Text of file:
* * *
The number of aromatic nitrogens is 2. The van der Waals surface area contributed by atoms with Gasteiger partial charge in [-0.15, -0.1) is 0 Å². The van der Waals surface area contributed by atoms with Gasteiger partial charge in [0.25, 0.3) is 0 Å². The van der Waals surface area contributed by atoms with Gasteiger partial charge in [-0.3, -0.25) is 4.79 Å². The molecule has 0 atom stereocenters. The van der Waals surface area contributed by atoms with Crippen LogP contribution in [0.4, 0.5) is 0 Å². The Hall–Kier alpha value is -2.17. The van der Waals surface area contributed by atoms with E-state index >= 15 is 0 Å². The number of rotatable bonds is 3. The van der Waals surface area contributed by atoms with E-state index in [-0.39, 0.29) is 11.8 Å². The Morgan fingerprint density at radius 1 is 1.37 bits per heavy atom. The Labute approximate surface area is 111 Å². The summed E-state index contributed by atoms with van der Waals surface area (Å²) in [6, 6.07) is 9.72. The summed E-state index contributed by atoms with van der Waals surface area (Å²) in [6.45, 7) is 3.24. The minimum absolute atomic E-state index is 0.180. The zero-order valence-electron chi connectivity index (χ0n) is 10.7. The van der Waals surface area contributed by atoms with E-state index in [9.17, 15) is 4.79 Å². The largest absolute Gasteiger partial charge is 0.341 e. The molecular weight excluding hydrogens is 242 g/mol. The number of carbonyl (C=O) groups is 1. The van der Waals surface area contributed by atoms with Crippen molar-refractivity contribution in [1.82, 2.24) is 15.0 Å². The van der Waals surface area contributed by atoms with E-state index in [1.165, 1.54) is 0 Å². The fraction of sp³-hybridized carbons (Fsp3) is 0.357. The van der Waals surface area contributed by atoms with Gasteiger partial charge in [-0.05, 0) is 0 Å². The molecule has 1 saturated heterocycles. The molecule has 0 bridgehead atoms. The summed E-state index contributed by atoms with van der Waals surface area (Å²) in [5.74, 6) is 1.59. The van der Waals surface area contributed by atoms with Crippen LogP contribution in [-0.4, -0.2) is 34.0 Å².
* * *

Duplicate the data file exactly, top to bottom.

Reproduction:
The number of aromatic nitrogens is 2. The van der Waals surface area contributed by atoms with Gasteiger partial charge in [-0.15, -0.1) is 0 Å². The van der Waals surface area contributed by atoms with Gasteiger partial charge in [0.25, 0.3) is 0 Å². The van der Waals surface area contributed by atoms with Gasteiger partial charge in [-0.3, -0.25) is 4.79 Å². The molecule has 0 atom stereocenters. The van der Waals surface area contributed by atoms with Crippen LogP contribution in [0.4, 0.5) is 0 Å². The Hall–Kier alpha value is -2.17. The van der Waals surface area contributed by atoms with E-state index >= 15 is 0 Å². The number of rotatable bonds is 3. The van der Waals surface area contributed by atoms with E-state index in [-0.39, 0.29) is 11.8 Å². The Morgan fingerprint density at radius 1 is 1.37 bits per heavy atom. The Labute approximate surface area is 111 Å². The summed E-state index contributed by atoms with van der Waals surface area (Å²) in [6, 6.07) is 9.72. The summed E-state index contributed by atoms with van der Waals surface area (Å²) in [6.45, 7) is 3.24. The minimum absolute atomic E-state index is 0.180. The zero-order valence-electron chi connectivity index (χ0n) is 10.7. The van der Waals surface area contributed by atoms with E-state index in [9.17, 15) is 4.79 Å². The largest absolute Gasteiger partial charge is 0.341 e. The molecular weight excluding hydrogens is 242 g/mol. The number of carbonyl (C=O) groups is 1. The van der Waals surface area contributed by atoms with Crippen molar-refractivity contribution in [1.82, 2.24) is 15.0 Å². The van der Waals surface area contributed by atoms with E-state index in [1.165, 1.54) is 0 Å². The fraction of sp³-hybridized carbons (Fsp3) is 0.357. The van der Waals surface area contributed by atoms with Gasteiger partial charge in [-0.05, 0) is 0 Å². The molecule has 1 saturated heterocycles. The molecule has 0 bridgehead atoms. The summed E-state index contributed by atoms with van der Waals surface area (Å²) in [5.74, 6) is 1.59. The van der Waals surface area contributed by atoms with Crippen LogP contribution in [-0.4, -0.2) is 34.0 Å².